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Here We Go: Teacher's Union in Major School District Pushing New COVID Restrictions and Cancellations

AP Photo/Charlie Neibergall

Part of the reason I keep writing about the damage done by school closures and the anti-science nature of various "mitigation" steps like mandated masking in classrooms is that they don't merely represent a terribly misbegotten but bygone era. Some of the harms are still actively being inflicted on children, and officials in other parts of the country seem willing – if not eager – to reimpose various failed policies

Consider this debate in suburban Virginia, ground zero of the Resistance to Gov. Glenn Youngkin's sensible and popular reforms: 

Notice that they've jumped straight to cancellations of major activities as a "solution" to even minor outbreaks. Not isolating kids with symptoms. Not testing. Cancellations. Keep in mind that there will likely be seasonal spikes and outbreaks of COVID for years to come, as variants arrive and depart. We know that schools have been among the safest places for students and faculty alike over the course of the pandemic, based on the data. And yet, many adults with power have seen fit to lock children out of classrooms for as long as possible. The notion that they won't try again when they sense an opening strikes me as wishful thinking. Which is why essays like Mary Katharine Ham's latest remain vital: 

Much of blue America, which kept schools remote or hybrid for the 2020-2021 school year, conducted an unprecedented "social experiment" on children, resorting to lengthy school closures for millions of children -- a tactic not used during other national emergencies or previous pandemics. Now, the results are in from the "social experiment" and they are very, very bad, and the people who supported closures are finally ready to talk about it. "Remote learning was a failure," wrote David Leonhardt of The New York Times, describing the consensus of researchers and the findings of a new study out of Harvard's Center for Education Policy Research, which compared pre-pandemic scores on a particular national test (MAP) in 49 states and Washington, DC, to pandemic-era scores in high- and low-income districts, in-person, hybrid and virtual learning. "The main effects of hybrid and remote instruction are negative, implying that even at low-poverty (high income) schools, students fell behind growth expectations when their schools went remote or hybrid," the study authors write. But they fared better than students already at a disadvantage...

To be as cautious as possible about Covid-19 was considered good and liberal while the idea of opening school was Trumpian wrong speak, particularly after then-President Donald Trump declared in July 2020 his determination to push governors to open schools. It became perceived as a project of selfish White supremacists and people who desired to sacrifice children. I am not overstating the rhetoric in these areas, where a mix of political conformity, social pressure and exaggeration of risk of Covid-19 to children created a fear spiral and bureaucratic inertia that has lost schools more than 1 million enrollees and counting. Education Secretary Miguel Cardona responded to this new Harvard study by entirely missing the point: "This study rightly quantifies & highlights something that every parent, caregiver, and educator has seen over the last two years -- that the pandemic had a tremendous impact on our children." No, the study shows it was not "the pandemic," but bad pandemic decision-making that hurt kids, with almost no gains to show for it.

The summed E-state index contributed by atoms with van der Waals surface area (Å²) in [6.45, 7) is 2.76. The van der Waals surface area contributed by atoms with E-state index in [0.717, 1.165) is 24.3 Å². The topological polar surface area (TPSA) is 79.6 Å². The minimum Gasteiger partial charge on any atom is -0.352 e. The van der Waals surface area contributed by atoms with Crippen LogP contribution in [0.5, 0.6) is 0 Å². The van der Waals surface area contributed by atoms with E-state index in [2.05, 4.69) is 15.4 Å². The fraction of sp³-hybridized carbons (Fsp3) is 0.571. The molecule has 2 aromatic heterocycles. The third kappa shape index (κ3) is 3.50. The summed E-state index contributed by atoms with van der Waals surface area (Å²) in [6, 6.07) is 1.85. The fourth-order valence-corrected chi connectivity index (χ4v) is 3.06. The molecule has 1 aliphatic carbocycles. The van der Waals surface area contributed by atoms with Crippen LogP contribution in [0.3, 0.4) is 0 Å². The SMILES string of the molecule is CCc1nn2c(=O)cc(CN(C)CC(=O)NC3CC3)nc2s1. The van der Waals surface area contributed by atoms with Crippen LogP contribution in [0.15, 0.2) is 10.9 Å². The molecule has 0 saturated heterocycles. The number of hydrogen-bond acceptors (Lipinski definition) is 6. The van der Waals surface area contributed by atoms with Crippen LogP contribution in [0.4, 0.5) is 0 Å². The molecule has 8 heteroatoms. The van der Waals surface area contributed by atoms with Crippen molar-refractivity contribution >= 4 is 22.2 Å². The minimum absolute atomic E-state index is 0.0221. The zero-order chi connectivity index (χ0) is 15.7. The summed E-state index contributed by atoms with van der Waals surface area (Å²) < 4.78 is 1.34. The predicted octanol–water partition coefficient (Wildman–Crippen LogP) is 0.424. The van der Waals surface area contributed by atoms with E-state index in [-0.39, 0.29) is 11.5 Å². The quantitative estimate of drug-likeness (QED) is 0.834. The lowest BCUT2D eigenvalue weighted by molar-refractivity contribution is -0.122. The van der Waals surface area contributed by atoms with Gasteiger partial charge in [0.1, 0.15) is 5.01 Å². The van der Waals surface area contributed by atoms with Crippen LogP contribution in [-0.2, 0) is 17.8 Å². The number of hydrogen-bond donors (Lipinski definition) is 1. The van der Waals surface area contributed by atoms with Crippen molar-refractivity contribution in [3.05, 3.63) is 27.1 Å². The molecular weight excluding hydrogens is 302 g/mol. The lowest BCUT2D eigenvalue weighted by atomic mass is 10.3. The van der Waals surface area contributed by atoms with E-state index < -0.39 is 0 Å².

Read the whole thing. Relatedly, here is a blue state official declaring herself surprised by the disaster that has unfolded as a result of the pandemic and ostensibly pandemic-fighting policies: 

Recall that at least for children, there was significant data being presented to (and largely ignored by) the CDC about an emerging mental health crisis by the summer of 2020before many schools were shuttered for an entire additional academic year, flying in the face of the science. It is exceptionally frustrating to see public officials claiming to be caught off guard by something by which they should not have been caught off guard. No one can anticipate everything, but when data arrives, it should be acted upon. Which brings us, on a separate but somewhat related note, to this

No one should seriously argue that Joe Biden should have personally foreseen this precise problem, then waved a magic wand to intervene and make the issue vanish. But read this post. They've known about the growing challenge for months: 

America doesn’t need a mind-reader as president. It needs a Wall Street Journal reader. Per Jim Geraghty, the Journal had a story about the formula shortage back on … January 12. How many times is this administration going to find itself surprised by supply-chain issues? They dropped nearly $2 trillion last year on COVID relief amid a supply crunch, then were stunned that the whole country being flush with cash while goods are scarce might cause prices to rise. Now they’re figuring out that when a major baby-formula manufacturing plant got shut down three months ago at a moment when formula was already hard to find, a serious shortage might result...the Washington Post and the Journal were running stories about stores rationing baby formula fully a month ago. What has the crack Biden economic team been doing about it since then? Is seeing one move ahead on the chessboard too much to ask?

Jen Psaki also said they've been working on it for months. And this is what they have to show for those efforts? Bang up policy and messaging, per usual. I'll leave you with a new COVID-tied concern impacting children that may be emerging: 

One more data point: 


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